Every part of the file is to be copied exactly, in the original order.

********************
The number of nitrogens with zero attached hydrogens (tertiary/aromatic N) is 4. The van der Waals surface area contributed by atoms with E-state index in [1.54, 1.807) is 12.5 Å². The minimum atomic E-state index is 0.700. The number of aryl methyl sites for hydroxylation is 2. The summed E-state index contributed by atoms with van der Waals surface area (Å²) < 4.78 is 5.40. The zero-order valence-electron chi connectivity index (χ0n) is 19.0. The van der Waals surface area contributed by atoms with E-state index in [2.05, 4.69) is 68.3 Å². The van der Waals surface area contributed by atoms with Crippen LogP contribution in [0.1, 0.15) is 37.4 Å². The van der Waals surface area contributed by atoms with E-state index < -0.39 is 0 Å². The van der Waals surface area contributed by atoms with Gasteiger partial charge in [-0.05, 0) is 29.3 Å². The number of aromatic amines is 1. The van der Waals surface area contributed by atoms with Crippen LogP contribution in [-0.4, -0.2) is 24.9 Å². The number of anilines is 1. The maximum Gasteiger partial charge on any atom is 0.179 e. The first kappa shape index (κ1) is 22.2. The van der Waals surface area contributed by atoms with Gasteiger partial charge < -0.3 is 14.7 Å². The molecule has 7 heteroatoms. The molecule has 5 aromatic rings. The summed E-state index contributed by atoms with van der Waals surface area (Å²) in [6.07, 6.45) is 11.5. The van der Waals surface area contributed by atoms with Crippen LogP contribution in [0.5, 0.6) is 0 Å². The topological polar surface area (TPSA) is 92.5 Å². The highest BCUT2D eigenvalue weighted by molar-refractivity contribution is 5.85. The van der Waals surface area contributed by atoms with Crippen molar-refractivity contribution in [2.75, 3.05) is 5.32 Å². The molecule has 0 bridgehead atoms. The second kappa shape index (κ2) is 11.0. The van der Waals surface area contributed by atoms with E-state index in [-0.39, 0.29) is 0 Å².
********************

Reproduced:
The number of nitrogens with zero attached hydrogens (tertiary/aromatic N) is 4. The van der Waals surface area contributed by atoms with E-state index in [1.54, 1.807) is 12.5 Å². The minimum atomic E-state index is 0.700. The number of aryl methyl sites for hydroxylation is 2. The summed E-state index contributed by atoms with van der Waals surface area (Å²) < 4.78 is 5.40. The zero-order valence-electron chi connectivity index (χ0n) is 19.0. The van der Waals surface area contributed by atoms with E-state index in [2.05, 4.69) is 68.3 Å². The van der Waals surface area contributed by atoms with Crippen LogP contribution in [0.1, 0.15) is 37.4 Å². The van der Waals surface area contributed by atoms with E-state index < -0.39 is 0 Å². The van der Waals surface area contributed by atoms with Gasteiger partial charge in [-0.05, 0) is 29.3 Å². The number of aromatic amines is 1. The van der Waals surface area contributed by atoms with Crippen LogP contribution in [-0.4, -0.2) is 24.9 Å². The number of anilines is 1. The maximum Gasteiger partial charge on any atom is 0.179 e. The first kappa shape index (κ1) is 22.2. The van der Waals surface area contributed by atoms with Gasteiger partial charge < -0.3 is 14.7 Å². The molecule has 7 heteroatoms. The molecule has 5 aromatic rings. The summed E-state index contributed by atoms with van der Waals surface area (Å²) in [6.07, 6.45) is 11.5. The van der Waals surface area contributed by atoms with Crippen LogP contribution in [0.5, 0.6) is 0 Å². The topological polar surface area (TPSA) is 92.5 Å². The highest BCUT2D eigenvalue weighted by molar-refractivity contribution is 5.85. The van der Waals surface area contributed by atoms with Crippen molar-refractivity contribution in [2.75, 3.05) is 5.32 Å². The molecule has 0 bridgehead atoms. The second kappa shape index (κ2) is 11.0. The van der Waals surface area contributed by atoms with E-state index in [-0.39, 0.29) is 0 Å².